Last weekend Maggie and I finally got down to Hangzhou. We’d been meaning to visit the place (a mere 2 hour bus ride from Suzhou) since moving here two years ago, but it always seemed to fall by the wayside.
With work keeping us both insanely busy, it’s been a little too easy to forget that we really do need to make time and get out and do somethings just her and I. The heat was repressive, but the break from Suzhou and work was nice.
Hangzhou, for anyone that doesn’t know the place, is the capital of Zhejiang province, and shares a tight relationship with Suzhou – the combined area often being called SuHang due to an ancient Chinese saying: 上有天堂, 下有苏杭 / shàng yǒu tiāntáng, xià yǒu sūháng – which translates to “above, there is heaven; below, there is Suzhou and Hangzhou.”
The city is really famous for two things – it is the former capital of the Southern Song Dynasty (1127–1279 AD) and it features Xī Hú. Though there are no shortage of “West Lakes” in China – Hangzhou’s is generally considered the original and most famous.
We stayed at a decent hotel only 100m away from the north-edge of the lake called, appropriately enough, the Lakeside Hotel Hangzhou. Due to some writing I did for the Ctrip-affiliated ChinaTravel.net a while back I was stacked with Ctrip points, and so the hotel was comped – always a nice thing.
Initially I had wanted to try and find a hotel that actual gave nice views of the lake, but despite the names and monikers of Hangzhou’s numerous hotels, we couldn’t find one that presented anything more than a distant view.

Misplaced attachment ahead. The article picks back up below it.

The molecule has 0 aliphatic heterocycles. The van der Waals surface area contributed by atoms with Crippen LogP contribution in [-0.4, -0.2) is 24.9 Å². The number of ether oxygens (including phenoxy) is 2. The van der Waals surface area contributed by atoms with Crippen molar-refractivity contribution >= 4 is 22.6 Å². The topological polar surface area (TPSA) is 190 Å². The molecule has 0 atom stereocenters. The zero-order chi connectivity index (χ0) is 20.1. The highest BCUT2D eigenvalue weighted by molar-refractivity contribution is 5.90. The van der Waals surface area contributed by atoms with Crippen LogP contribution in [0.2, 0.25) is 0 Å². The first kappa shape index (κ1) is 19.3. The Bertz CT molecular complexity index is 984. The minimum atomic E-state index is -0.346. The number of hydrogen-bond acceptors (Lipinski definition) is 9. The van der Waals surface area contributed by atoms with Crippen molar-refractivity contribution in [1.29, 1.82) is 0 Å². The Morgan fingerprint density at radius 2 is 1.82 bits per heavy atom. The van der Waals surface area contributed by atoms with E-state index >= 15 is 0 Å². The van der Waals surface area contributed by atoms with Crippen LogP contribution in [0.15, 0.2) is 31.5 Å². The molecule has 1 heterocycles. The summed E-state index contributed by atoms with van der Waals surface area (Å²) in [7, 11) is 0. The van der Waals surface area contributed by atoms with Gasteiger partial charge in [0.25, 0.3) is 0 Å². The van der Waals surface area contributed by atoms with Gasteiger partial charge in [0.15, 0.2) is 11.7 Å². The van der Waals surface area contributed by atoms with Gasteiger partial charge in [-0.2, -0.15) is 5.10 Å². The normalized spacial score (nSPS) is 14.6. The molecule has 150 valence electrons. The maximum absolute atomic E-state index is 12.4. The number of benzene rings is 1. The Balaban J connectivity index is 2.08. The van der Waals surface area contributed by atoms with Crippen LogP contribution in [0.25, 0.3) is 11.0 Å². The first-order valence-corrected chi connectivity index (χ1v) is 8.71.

With only a couple days in Hangzhou, we created a rather ambitious agenda that was quickly squashed by the oppressive heat and humidity. I don’t think it was any hotter in Hangzhou than it is in Suzhou, but I’m not exactly hiking around here.
Friday night we did little but hit up a rather crummy restaurant advertising local Hangzhou-style food. We ordered Dongpo Rou, what amounts to a richly marinated hunk of pork (skin, fat and all); and Sour Xi Hu Fish, a saucy dish made from a “freshly caught” West Lake carp (read: bony as hell).
The pork was great, but the fish did little to impress me. Figuring it made sense to wash it down with the local brew, we grabbed a couple bottles of Xi Hu’s finest. When they say they make it from West Lake’s water, they’re not lying – with a 2% alcohol content, that’s about all that’s in it.
After dinner we took a brief walk over to the Bai Causeway, a pedestrian road that runs across the lake’s north-end. Despite being crowded with fellow tourists, the lake at night offered some nice views and moments of tranquility.
Baochu Pagoda – Yellow Dragon Cave/Fountain
The next morning we got up at a decent time and decided to head up Precious Stone Hill to Baochu Pagoda – the heat made going slow and sweaty, but the top of the hill offered some nice views of the area, and the chance to see some Hangzhou fauna in the form of some cool blue-tailed lizards.
From the pagoda we hiked west along the hill in an attempt to find the Yellow Dragon Cave/Fountain – which after some trekking we discovered on the north face of the hill – down about a million steps and through a maze of stone – similar to the Lion’s Grove garden here in Suzhou – but in a more wilderness-y setting.
The actual fountain is set in your standard Chinese temple/garden deal. A koi pond, some gazebos, a bunch of touch-it-and-be-lucky statues and a shop or two selling overpriced fake silk and paper fans. Still, for 15 RMB, it was decent.